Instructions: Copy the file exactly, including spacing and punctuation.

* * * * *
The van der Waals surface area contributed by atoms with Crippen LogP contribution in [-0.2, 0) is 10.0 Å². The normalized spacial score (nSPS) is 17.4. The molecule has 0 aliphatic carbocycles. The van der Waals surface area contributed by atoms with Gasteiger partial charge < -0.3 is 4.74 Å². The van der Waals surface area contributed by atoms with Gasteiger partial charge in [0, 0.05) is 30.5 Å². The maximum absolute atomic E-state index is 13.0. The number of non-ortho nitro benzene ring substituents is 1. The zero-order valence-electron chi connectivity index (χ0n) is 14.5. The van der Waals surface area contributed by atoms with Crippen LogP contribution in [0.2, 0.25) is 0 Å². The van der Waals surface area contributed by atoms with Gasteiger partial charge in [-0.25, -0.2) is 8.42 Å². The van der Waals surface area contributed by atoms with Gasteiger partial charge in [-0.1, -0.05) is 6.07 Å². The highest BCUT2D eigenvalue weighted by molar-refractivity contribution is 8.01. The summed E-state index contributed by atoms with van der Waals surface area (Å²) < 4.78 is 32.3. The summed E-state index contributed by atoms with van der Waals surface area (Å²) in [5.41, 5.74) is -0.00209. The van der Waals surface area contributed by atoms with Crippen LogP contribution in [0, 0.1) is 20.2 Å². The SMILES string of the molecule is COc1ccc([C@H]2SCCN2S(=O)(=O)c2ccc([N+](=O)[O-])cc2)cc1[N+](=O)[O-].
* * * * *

The van der Waals surface area contributed by atoms with Crippen LogP contribution in [-0.2, 0) is 10.0 Å². The normalized spacial score (nSPS) is 17.4. The molecule has 0 aliphatic carbocycles. The van der Waals surface area contributed by atoms with Gasteiger partial charge < -0.3 is 4.74 Å². The van der Waals surface area contributed by atoms with Gasteiger partial charge in [0, 0.05) is 30.5 Å². The maximum absolute atomic E-state index is 13.0. The number of non-ortho nitro benzene ring substituents is 1. The zero-order valence-electron chi connectivity index (χ0n) is 14.5. The van der Waals surface area contributed by atoms with Crippen LogP contribution in [0.2, 0.25) is 0 Å². The van der Waals surface area contributed by atoms with Gasteiger partial charge in [-0.25, -0.2) is 8.42 Å². The van der Waals surface area contributed by atoms with Gasteiger partial charge in [-0.1, -0.05) is 6.07 Å². The highest BCUT2D eigenvalue weighted by molar-refractivity contribution is 8.01. The summed E-state index contributed by atoms with van der Waals surface area (Å²) < 4.78 is 32.3. The summed E-state index contributed by atoms with van der Waals surface area (Å²) in [5.41, 5.74) is -0.00209. The van der Waals surface area contributed by atoms with Crippen LogP contribution in [0, 0.1) is 20.2 Å². The SMILES string of the molecule is COc1ccc([C@H]2SCCN2S(=O)(=O)c2ccc([N+](=O)[O-])cc2)cc1[N+](=O)[O-].